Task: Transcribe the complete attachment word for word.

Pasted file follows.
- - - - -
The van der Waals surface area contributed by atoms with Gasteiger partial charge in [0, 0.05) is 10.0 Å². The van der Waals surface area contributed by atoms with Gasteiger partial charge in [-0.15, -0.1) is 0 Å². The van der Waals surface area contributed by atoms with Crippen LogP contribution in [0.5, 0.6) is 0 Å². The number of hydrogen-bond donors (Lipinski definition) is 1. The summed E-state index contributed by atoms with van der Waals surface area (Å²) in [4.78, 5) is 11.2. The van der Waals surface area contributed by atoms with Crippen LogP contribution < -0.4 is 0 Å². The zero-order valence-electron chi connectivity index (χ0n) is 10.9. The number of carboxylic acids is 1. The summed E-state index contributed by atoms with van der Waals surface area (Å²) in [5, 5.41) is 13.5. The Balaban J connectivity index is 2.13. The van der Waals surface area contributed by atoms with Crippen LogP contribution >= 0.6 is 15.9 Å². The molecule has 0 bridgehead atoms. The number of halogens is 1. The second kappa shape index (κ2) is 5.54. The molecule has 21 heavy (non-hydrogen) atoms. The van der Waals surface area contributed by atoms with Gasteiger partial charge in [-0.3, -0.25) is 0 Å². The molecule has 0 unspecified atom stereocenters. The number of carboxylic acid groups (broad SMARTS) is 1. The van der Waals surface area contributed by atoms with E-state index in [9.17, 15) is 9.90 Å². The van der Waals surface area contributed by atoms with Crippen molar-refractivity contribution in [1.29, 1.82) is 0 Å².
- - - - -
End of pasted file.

The van der Waals surface area contributed by atoms with Gasteiger partial charge in [0, 0.05) is 10.0 Å². The van der Waals surface area contributed by atoms with Gasteiger partial charge in [-0.15, -0.1) is 0 Å². The van der Waals surface area contributed by atoms with Crippen LogP contribution in [0.5, 0.6) is 0 Å². The number of hydrogen-bond donors (Lipinski definition) is 1. The summed E-state index contributed by atoms with van der Waals surface area (Å²) in [4.78, 5) is 11.2. The van der Waals surface area contributed by atoms with Crippen LogP contribution < -0.4 is 0 Å². The zero-order valence-electron chi connectivity index (χ0n) is 10.9. The number of carboxylic acids is 1. The summed E-state index contributed by atoms with van der Waals surface area (Å²) in [5, 5.41) is 13.5. The Balaban J connectivity index is 2.13. The van der Waals surface area contributed by atoms with Crippen LogP contribution >= 0.6 is 15.9 Å². The molecule has 0 bridgehead atoms. The number of halogens is 1. The second kappa shape index (κ2) is 5.54. The molecule has 21 heavy (non-hydrogen) atoms. The van der Waals surface area contributed by atoms with Gasteiger partial charge in [-0.3, -0.25) is 0 Å². The molecule has 0 unspecified atom stereocenters. The number of carboxylic acid groups (broad SMARTS) is 1. The van der Waals surface area contributed by atoms with E-state index in [9.17, 15) is 9.90 Å². The van der Waals surface area contributed by atoms with Crippen molar-refractivity contribution in [1.29, 1.82) is 0 Å².